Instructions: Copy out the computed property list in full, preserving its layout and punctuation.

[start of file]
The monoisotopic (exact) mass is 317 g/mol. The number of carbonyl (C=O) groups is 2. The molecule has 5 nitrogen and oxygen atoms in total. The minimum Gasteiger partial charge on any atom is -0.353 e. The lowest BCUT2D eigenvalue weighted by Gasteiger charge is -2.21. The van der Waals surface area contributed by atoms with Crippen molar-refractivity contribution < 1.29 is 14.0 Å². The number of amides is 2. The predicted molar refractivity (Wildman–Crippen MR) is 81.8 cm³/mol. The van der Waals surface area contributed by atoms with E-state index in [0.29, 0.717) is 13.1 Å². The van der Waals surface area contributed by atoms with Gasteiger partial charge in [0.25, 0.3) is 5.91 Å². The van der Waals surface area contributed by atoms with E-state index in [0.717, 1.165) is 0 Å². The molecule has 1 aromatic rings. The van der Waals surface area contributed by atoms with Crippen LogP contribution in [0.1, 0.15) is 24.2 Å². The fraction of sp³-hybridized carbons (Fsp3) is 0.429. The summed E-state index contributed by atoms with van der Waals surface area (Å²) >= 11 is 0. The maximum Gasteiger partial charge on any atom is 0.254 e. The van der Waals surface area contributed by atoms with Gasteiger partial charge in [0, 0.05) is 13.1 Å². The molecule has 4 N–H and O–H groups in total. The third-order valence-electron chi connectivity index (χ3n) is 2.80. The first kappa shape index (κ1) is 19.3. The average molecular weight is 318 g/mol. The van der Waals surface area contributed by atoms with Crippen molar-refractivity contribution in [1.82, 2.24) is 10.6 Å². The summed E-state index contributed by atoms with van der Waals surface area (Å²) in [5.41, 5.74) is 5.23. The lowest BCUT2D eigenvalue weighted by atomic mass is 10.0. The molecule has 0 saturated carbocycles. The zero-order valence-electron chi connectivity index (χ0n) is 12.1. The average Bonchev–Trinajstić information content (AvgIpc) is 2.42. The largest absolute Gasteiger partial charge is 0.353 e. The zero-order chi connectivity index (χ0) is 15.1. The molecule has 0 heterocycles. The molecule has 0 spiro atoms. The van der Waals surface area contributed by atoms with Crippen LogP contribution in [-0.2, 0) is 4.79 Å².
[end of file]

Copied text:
The monoisotopic (exact) mass is 317 g/mol. The number of carbonyl (C=O) groups is 2. The molecule has 5 nitrogen and oxygen atoms in total. The minimum Gasteiger partial charge on any atom is -0.353 e. The lowest BCUT2D eigenvalue weighted by Gasteiger charge is -2.21. The van der Waals surface area contributed by atoms with Crippen molar-refractivity contribution < 1.29 is 14.0 Å². The number of amides is 2. The predicted molar refractivity (Wildman–Crippen MR) is 81.8 cm³/mol. The van der Waals surface area contributed by atoms with E-state index in [0.29, 0.717) is 13.1 Å². The van der Waals surface area contributed by atoms with Gasteiger partial charge in [0.25, 0.3) is 5.91 Å². The van der Waals surface area contributed by atoms with E-state index in [0.717, 1.165) is 0 Å². The molecule has 1 aromatic rings. The van der Waals surface area contributed by atoms with Crippen LogP contribution in [0.1, 0.15) is 24.2 Å². The fraction of sp³-hybridized carbons (Fsp3) is 0.429. The summed E-state index contributed by atoms with van der Waals surface area (Å²) >= 11 is 0. The maximum Gasteiger partial charge on any atom is 0.254 e. The van der Waals surface area contributed by atoms with Gasteiger partial charge in [0, 0.05) is 13.1 Å². The molecule has 4 N–H and O–H groups in total. The third-order valence-electron chi connectivity index (χ3n) is 2.80. The first kappa shape index (κ1) is 19.3. The average molecular weight is 318 g/mol. The van der Waals surface area contributed by atoms with Crippen molar-refractivity contribution in [1.82, 2.24) is 10.6 Å². The summed E-state index contributed by atoms with van der Waals surface area (Å²) in [5.41, 5.74) is 5.23. The lowest BCUT2D eigenvalue weighted by atomic mass is 10.0. The molecule has 0 saturated carbocycles. The zero-order valence-electron chi connectivity index (χ0n) is 12.1. The average Bonchev–Trinajstić information content (AvgIpc) is 2.42. The largest absolute Gasteiger partial charge is 0.353 e. The zero-order chi connectivity index (χ0) is 15.1. The molecule has 0 heterocycles. The molecule has 0 spiro atoms. The van der Waals surface area contributed by atoms with Crippen LogP contribution in [-0.2, 0) is 4.79 Å².